Assignment on cubism and synthetic cubism
By adding writing and bits and pieces of everyday objects into their paintings, Picasso, Braque and Gris were striving to connect with an enlarged sense of the realness of their subjects. Thus the aim of painting is not to pretend that the viewer is looking through a window, but to make the viewer aware of the picture surface itself as well as the subject matter it depicts.
First of all, such artworks appear as a busy interweaving of planes and lines where the subjects are completely fractured. Synthetic Cubism also featured an entirely new range of textures and incorporated a wide variety of extraneous materials. Georges Braques - The Portuguese, , Oil on canvas, By including such elements within respected artworks, Cubist artists suggested that art could be made with scissors and glue as effectively as with brushes and paint. Thus their juxtaposition in the same picture makes the point about the nature of language but also blurs the distinction between them. For these artworks, he used newspapers, music sheets, wallpapers, various fabrics, cardboard, etc. Metzinger's Baigneuses is reproduced top right. Leger created his images of machine forms and robots from cylinders and cones, the basic building blocks of his work. It bridged the gap between reality and art by literally interpolating pieces of the real world onto the canvas. Contrary to reassembling facets of the original image, it was a matter of synthesizing entirely new structures. Woman with a Guitar So why were Picasso and Braque incorporating mundane materials such as oil cloth and wallpaper?
Authentic pieces of paper replaced painted flat depictions of paper, real music notebooks replaced drawn musical notation, etc. All of a sudden he was thrust in a world of expanding vision and horizons, of accelerated tempo and mobility and of fluctuating perspectives.
There were virtually no more restrictions of any kind as the only boundaries were set by the amount of creativity the artists possessed. In order to bring painting back to reality, Braque introduced a new element to their work--visually realistic objects taken from popular culture.
The resulting image seems more like an example of the suggestion of Cubism than the rigorous definition of it. Undoubtedly, due to the great success of the exhibition, Cubism became avant-garde movement recognized as a genre or style in art with a specific common philosophy or goal. Cubism was born as a response to this predicament, and it is no accident that the movement was a Parisian phenomenon, considering the city's artistic legacy and its magnetic ability to attract the most gifted young artists and writers from all over the world. Cubism as a publicly debated movement became relatively unified and open to definition. Soon afterwards, an artistic partnership developed between the two artists that was to define the nature of painting for years to come. Georges Braque Viaduct at L'Estaque oil on canvas, The limitations of perspective were also seen as an obstacle to progress by the Cubists. Bergson argued that intellectual perception led to a fundamentally false representation of the nature of things, that in nature nothing is ever absolutely still. Alternative interpretations of Cubism have therefore developed. Furthermore, he incorporated into his painting references to primitive art, a practice that ran counter to the ceremonious adulation of the whole continuum of Western art. Synthetic Cubism was more symbolic than Analytical Cubism. Provenance: Jacques Nayral, Niels Bohr The historical study of Cubism began in the late s, drawing at first from sources of limited data, namely the opinions of Guillaume Apollinaire. Both Duchamp in and Picabia from to developed an expressive and allusive abstraction dedicated to complex emotional and sexual themes. After inventing Analytic Cubism in , he easily could have just kept painting in that style for decades and still gotten rich and famous. Besides being one of the most important Synthetic artworks, Fruit Dish and Glass is also a great indicator of how the author wanted to shift away from the serious and overly complex nature of Analytic Cubism. Since the French word for an easel picture is tableau, Picasso delights in the joke that his picture is a vertical tableau which is also a horizontal table.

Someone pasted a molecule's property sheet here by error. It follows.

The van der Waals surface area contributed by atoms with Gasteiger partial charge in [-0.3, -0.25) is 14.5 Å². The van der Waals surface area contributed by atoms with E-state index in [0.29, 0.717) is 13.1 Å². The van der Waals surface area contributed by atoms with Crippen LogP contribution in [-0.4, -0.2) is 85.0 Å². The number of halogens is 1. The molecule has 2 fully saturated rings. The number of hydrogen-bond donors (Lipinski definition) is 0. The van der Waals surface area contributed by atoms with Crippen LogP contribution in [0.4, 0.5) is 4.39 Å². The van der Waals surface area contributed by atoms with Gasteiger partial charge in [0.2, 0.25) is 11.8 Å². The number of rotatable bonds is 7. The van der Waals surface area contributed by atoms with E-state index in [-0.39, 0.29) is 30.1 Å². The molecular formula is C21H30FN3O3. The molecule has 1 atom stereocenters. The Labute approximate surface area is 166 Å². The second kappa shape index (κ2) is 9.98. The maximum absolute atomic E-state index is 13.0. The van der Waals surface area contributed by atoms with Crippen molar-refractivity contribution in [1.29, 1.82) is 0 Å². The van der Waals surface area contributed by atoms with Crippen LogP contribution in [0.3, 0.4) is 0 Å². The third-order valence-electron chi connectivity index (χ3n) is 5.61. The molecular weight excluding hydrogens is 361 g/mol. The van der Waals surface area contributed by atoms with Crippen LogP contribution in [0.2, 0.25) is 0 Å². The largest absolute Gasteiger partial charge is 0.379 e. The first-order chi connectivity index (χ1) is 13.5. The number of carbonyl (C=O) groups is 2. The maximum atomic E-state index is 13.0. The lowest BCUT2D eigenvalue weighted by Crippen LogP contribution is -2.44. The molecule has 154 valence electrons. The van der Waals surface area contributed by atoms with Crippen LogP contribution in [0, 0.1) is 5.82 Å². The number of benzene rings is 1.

Braque also added shadows with graphite and charcoal thereby mixing drawing and painting techniques. Relativity became everything.
There are a few characteristics that seem to be common to all Analytic pieces. It's almost as if Braque has taken the violin, shattered it into bits and pieces, and then holds it so that we can see all of the violin's fragments as they move around still part of its main structure.
His support gave his artists the freedom to experiment in relative privacy. The motif of the viaduct at l'Estaque had inspired Braque to produce three paintings marked by the simplification of form and deconstruction of perspective.
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